Ashes to Ashes (mixtape)

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Ashes to Ashes
Rick Ross Ashes To Ashes.JPG
Mixtape by
ReleasedDecember 24, 2010
GenreHip hop
LabelMaybach Music Group
ProducerCashous Clay, Lex Luger, Beat Billionaire, Boi-1da, Young Fyre, Inkredibles, Nasty Beat Makers, Clinton Sparks, Aone Beats, Lil Lody[1]
Rick Ross chronology
The Albert Anastasia EP
Ashes to Ashes
Rich Forever
Singles from Ashes To Ashes
  1. "9 Piece"
    Released: May 25, 2011

Ashes to Ashes is the first mixtape by American rapper Rick Ross, it was released on December 24, 2010.[2] The mixtape features guest appearances from Drake, T.I., Ludacris, Wiz Khalifa, Wale, Meek Mill, Chester French, Aaliyah, Ne-Yo and Birdman.

Critical response[edit]

Professional ratings
Review scores
Pitchfork Media7.1/10[3]
Rolling Stone3/5 stars[5]

Ashes to Ashes was met with generally favorable reviews from music critics. Jonah Weiner of Rolling Stone gave the mixtape three out of five stars, saying "On this mixtape — too uneven to match the gruff grandeur of 2010's Teflon Don, but featuring some thunderous production by Lex Luger and Boi-1da — Ross brags with such actorly gusto you don't really notice (or care) how little sense he makes: "I'm smokin' dope! I'm on my cellphone!" he roars on "9 Piece". That shouldn't sound impressive, but with Ross pitching it, it does."[5] Tom Breihan of Pitchfork Media gave the mixtape a 7.1 out of ten, saying "The tape moves from bangers to slick, more meditative tracks before returning to bangers, and it might work better if it were all bangers, all the time. Ross knows he's onto something with "B.M.F.", and he sounds more urgent and alive over churning minor-key trunk-slams than over just about everything else. But other than one godawful chorus from the Chester French chump, the whole thing comes off slick and professional—more than enough to tide the world over in the brief period between Ross albums."[3] David Amidon of PopMatters gave the mixtape a five out of ten, saying "Obviously, it’s a bit silly to complain about free music, and while Ross feels like a bit player in his own game once again, it mostly works to this tape’s advantage because of his weaknesses on the mic. So Ashes to Ashes succeeds in its main goals of keeping Ross in the public eye and verifying his ear for production. But it’s not going to win any new fans the way Albert Anastasia or Teflon Don did, and unless the production is way your thing, it’s going to be hard to find reasons to come back for multiple spins of the longplay."[4]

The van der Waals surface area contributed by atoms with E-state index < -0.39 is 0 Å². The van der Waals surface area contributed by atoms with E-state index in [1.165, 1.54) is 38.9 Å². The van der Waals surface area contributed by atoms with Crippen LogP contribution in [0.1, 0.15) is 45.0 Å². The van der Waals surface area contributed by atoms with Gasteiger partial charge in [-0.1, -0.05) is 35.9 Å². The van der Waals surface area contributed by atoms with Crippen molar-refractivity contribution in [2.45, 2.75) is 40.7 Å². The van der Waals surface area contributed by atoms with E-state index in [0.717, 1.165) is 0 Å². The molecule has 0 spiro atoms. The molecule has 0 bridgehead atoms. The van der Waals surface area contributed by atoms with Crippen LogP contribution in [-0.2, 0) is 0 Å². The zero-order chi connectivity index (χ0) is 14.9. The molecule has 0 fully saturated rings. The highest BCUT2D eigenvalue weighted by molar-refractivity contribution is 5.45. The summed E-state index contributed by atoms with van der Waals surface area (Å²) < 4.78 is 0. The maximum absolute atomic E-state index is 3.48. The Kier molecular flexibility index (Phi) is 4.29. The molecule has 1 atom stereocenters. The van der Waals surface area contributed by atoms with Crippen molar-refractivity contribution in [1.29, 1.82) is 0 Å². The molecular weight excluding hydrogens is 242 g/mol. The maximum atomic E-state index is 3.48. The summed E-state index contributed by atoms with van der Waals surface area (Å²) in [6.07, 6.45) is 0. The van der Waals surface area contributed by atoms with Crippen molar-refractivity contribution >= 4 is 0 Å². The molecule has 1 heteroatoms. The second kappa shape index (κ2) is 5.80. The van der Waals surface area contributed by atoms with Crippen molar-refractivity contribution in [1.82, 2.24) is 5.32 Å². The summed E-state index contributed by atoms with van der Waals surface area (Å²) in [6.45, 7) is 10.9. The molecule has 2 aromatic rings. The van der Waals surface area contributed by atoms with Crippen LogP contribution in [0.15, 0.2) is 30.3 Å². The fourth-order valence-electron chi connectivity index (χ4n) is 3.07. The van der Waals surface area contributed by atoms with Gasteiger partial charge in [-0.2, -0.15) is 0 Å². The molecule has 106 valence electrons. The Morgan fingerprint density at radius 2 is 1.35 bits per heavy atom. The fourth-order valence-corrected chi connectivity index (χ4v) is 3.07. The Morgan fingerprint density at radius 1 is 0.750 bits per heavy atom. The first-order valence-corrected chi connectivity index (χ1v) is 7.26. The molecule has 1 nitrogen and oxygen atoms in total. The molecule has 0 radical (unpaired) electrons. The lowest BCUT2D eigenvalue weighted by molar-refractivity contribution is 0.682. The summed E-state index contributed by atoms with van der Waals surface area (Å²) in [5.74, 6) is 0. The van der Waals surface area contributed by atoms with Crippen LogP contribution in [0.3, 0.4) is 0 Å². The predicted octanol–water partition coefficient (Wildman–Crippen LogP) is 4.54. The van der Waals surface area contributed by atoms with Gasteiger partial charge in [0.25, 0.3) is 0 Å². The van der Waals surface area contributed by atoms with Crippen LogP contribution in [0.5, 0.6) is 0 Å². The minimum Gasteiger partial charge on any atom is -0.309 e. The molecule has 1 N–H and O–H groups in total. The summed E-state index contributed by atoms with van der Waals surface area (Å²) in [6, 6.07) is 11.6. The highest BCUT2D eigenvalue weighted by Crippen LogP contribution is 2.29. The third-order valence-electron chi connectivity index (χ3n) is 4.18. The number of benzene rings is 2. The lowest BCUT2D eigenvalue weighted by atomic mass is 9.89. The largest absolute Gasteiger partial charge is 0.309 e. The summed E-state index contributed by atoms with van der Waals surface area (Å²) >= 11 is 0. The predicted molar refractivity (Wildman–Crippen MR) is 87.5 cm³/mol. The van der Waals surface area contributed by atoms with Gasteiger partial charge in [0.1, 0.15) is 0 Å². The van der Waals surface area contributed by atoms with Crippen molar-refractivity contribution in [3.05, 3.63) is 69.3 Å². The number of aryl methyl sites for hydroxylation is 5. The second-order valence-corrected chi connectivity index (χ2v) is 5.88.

Track listing[edit]

1."Intro"Cashous Clay2:47
2."Made Men" (featuring Drake)2 Tall Beats5:24
3."9 Piece" (featuring T.I.)Lex Luger5:17
4."John Doe"Beat Billionaire3:54
5."Black Man's Dream" (featuring Ludacris)Boi-1da3:30
6."RetroSuperFuture" (featuring Wiz Khalifa)Young Fyre2:59
7."Play Your Part" (featuring Wale, Meek Mill & Chester French)Inkredibles4:42
8."Ashes To Ashes"Nasty Beat Makers3:17
9."Even Deeper" (featuring Barry White)Cashous Clay3:18
10."She Crazy" (featuring Aaliyah & Ne-Yo)Clinton Sparks2:52
11."10 Bricks" (featuring Birdman)Aone Beats3:16
12."Another One" (featuring Diddy)Lil Lody3:59


  1. ^ MATTHEW SCHNIPPER (Aug 26, 2011). "Beat Construction: Lil Lody". Fader. Retrieved 29 June 2015.
  2. ^ "New Mixtape: Rick Ross Ashes To Ashes". Rap Radar. Retrieved December 24, 2010.
  3. ^ a b Breihan, Tom (12 January 2011). "'Ashes To Ashes' review". Pitchfork Media. Retrieved 5 October 2012.
  4. ^ a b Amidon, David. "Rick Ross: Ashes to Ashes". PopMatters. Retrieved 2013-04-25.
  5. ^ a b Weiner, Jonah (11 January 2012). "Mixtape Review Rick Ross "Ashes To Ashes". Rolling Stone. Retrieved 5 October 2012.